Helping Hands

By on Dec 18, 2012 in News

‘Tis the season of goodwill towards our fellow man, the time of year when many of us pull ourselves away from our desks, away from our daily routines, and remember to lend a helping hand to those in need. Industry leaders throughout the nation are also taking a time-out from regular operations to give back to their communities.

These outreach efforts extend beyond the necessary yet temporary solutions of food drives and  soup kitchen into an arena with long lasting and potentially life changing benefits: housing. By creating safer, greener, and more accessible housing for those in need, industry leaders have found a way to make lasting impact by simply doing what they do best.

Virginia-based Clark Realty Capital, a Yardi client, initiated The Wounded Warrior Home project which creates accessible homes that are also beautiful and family-friendly.  The idea came after Clark Realty Capital real estate developer A.J. Caputo took a tour of Fort Belvoir Virginia with project leader Casey Nolan. As the two explored the premises, they noticed an absence of housing accommodations made for injured veterans. They instantly become interested in a way to address the needs of returned heroes.

The solution was called The Wounded Warrior Home project. Low- to zero-cost alterations to house plans make the spaces more accessible and accommodating: Oversized windows and contrasts between floors and walls make sight easier for those with visual impairments or brain injuries. Broadening hallways; lowering windows, microwaves, and countertops promote wheelchair friendly access. Such changes make a world of difference for a wounded veteran without adding to building costs. The changes simply require a reimagining of how a home should be built and what it should look like.


Floor plan for Patriot Home

To come up with these plans, Caputo and Nolan contacted noted architect Michael Graves. Using research from IDEO and Graves plans, the team designed and constructed two homes that make functioning easier for injured veterans and their families. Beyond the aforementioned alterations for physical accessibility, the homes were designed with a wounded veteran’s sleep schedule in mind. Peace and quiet are vital for someone who is on heavy pain medications or any other sort of medication that may affect sleep patterns. By placing the bedrooms on a separate wing from the family areas, Graves and his team assured that the veteran could receive as much peace and quiet as possible for precious moments of sleep.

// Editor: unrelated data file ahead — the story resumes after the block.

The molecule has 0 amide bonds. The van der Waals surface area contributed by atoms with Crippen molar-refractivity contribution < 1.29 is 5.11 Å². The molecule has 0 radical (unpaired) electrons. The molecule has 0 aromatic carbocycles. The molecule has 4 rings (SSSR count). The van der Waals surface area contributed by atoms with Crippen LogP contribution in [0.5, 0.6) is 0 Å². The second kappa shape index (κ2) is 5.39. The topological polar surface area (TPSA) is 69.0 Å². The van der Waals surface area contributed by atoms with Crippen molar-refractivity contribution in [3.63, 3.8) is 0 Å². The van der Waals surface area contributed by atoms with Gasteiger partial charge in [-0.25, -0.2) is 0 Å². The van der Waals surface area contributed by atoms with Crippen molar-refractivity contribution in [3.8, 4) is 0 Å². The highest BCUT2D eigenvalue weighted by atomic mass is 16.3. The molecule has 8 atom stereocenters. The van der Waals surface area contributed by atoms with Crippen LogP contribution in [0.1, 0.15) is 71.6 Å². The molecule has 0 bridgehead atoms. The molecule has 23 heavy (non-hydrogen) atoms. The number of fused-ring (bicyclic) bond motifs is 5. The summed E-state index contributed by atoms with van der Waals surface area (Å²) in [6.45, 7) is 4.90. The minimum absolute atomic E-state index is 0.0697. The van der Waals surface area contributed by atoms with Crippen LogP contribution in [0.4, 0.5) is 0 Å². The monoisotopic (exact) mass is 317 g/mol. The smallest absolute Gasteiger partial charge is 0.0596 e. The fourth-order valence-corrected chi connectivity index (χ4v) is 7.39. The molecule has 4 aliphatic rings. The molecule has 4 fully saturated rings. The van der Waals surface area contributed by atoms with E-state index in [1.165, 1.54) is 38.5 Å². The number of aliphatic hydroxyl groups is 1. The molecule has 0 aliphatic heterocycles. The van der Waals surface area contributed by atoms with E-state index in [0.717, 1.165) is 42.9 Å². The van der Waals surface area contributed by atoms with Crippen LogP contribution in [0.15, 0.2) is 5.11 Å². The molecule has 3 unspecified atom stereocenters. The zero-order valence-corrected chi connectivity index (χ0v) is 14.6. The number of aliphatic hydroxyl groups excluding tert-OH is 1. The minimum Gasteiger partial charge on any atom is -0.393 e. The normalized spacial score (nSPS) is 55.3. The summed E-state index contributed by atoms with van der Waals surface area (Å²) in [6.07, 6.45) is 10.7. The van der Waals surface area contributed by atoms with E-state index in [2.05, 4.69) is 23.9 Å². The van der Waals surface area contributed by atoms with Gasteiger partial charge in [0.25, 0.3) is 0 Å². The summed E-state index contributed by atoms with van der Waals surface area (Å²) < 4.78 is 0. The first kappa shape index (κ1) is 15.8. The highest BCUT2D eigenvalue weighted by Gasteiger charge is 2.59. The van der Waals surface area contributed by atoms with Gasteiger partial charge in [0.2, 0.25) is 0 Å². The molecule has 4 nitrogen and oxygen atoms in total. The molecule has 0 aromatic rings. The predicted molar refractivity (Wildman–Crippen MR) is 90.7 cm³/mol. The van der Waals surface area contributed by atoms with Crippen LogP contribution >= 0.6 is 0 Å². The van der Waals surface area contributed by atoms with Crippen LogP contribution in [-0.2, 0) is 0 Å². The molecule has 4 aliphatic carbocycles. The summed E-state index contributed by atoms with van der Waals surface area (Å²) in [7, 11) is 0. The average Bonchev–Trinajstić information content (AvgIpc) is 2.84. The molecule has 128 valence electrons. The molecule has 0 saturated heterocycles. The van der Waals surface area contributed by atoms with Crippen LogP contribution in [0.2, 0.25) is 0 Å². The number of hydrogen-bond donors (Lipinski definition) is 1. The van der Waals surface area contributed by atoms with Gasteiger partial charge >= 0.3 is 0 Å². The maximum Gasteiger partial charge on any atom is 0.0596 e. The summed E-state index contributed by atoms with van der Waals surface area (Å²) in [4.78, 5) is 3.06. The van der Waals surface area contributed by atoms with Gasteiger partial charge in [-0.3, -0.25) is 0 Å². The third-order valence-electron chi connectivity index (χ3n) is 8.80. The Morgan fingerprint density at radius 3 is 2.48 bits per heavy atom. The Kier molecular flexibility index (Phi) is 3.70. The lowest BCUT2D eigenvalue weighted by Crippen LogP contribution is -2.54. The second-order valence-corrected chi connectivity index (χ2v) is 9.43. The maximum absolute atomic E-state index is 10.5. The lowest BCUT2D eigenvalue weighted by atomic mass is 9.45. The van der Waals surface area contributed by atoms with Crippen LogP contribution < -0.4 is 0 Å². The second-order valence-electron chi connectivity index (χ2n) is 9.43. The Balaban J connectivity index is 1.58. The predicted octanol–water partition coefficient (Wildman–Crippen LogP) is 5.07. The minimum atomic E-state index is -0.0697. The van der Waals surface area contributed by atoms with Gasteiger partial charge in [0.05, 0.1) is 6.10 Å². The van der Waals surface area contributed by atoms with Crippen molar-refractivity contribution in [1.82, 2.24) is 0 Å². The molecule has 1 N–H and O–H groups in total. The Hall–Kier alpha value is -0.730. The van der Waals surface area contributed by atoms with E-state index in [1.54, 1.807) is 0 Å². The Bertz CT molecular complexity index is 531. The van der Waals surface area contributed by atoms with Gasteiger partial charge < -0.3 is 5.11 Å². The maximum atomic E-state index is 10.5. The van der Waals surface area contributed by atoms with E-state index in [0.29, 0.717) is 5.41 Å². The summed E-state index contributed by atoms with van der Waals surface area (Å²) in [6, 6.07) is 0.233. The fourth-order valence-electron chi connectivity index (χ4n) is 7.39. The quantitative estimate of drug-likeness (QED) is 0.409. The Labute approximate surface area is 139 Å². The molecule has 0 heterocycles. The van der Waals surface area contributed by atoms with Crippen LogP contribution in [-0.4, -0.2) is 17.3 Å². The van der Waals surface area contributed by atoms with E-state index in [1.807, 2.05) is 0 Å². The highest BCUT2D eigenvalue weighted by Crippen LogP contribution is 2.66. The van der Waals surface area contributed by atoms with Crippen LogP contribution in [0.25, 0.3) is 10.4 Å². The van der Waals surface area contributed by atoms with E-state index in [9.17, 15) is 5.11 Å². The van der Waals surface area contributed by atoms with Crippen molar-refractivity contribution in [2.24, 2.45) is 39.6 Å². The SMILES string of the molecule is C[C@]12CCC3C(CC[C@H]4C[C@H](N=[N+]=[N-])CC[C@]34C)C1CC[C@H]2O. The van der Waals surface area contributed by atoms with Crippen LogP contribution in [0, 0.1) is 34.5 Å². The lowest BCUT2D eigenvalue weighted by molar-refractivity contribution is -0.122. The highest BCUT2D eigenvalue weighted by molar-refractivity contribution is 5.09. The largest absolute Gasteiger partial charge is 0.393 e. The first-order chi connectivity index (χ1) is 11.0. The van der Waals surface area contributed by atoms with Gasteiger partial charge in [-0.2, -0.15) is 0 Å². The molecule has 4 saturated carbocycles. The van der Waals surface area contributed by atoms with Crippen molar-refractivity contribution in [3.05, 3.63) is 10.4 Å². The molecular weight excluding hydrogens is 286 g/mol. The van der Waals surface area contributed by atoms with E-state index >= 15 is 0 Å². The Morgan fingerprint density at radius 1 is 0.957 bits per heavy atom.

Wounded Warrior Home project model home

Images via Multi-Housing News

Two families have moved into the available homes. There is currently a waitlist for houses that are in development, confirming that The Wounded Warrior Project is meeting a need in the community that was previously overlooked.

The National Association of Home Builders and the NFL Players Association also teamed up to meet need in a specialized community. The two associations volunteered to support Gilgal, Inc., a nonprofit that provides housing services for homeless women recovering from addictions.

Volunteers made much needed repairs to Gilgal, fixing subflooring and flooring, correcting water damage in the bathrooms, and replacing ceilings. Once the interior of Gilgal was brought up to par, the volunteers turned their attention outdoors to landscaping projects. The results are a beautiful home and atmosphere in which previously homeless women and their caregivers can operate with dignity and pride.

Gilgal project, National Association of Home Builders

Image via

NAHB and the NFL Players Association didn’t just stop there. Maintenance of the home and its grounds are an ongoing necessity that the volunteers have vowed to fill. Once a month, a team will return to Gilgal to perform upkeep on the house and the property. Their presence allows the staff to focus on what matters most: the women’s care, recovery, and healthy future.

While taking on single-family and multifamily housing developments can prove to be a task, attempting to restructure multiple cities attempts to tackle a different beast entirely. In the wake of Hurricane Sandy, Architecture for Humanity has created a 5 Point Plan to restore affected regions and help victims get back to normalcy. This long-term project has multiple phases and active entities that work together to make affected areas in New Jersey and New York better than ever. The five points include:

  • a partnership between Architecture for Humanity volunteers, American Institute of Architects members, and other existing recovery agencies in both states
  • an alliance between Architecture for Humanity and nonprofits to repair public spaces and edifices
  • efforts to rebuild and remodel with sustainability in mind
  • community designs and the execution of mitigation strategies for both coasts
  • a technical assistance plan for property owners, particularly small businesses, multifamily housing and affordable housing properties

These ongoing efforts will require the continued participation of volunteers and the recruitment of new volunteers for the cause.

Architecture for Humanity Sandy reconstruction

Image via

Whether it is addressing the needs of a single individual or the needs of entire cities, industry members are equipped with unique skills sets that can make us valuable contributors to our nation’s wellbeing. All it takes is our time and ample creativity to make a major impact on the lives of those around us.

What other outreach efforts have caught your attention this holiday season?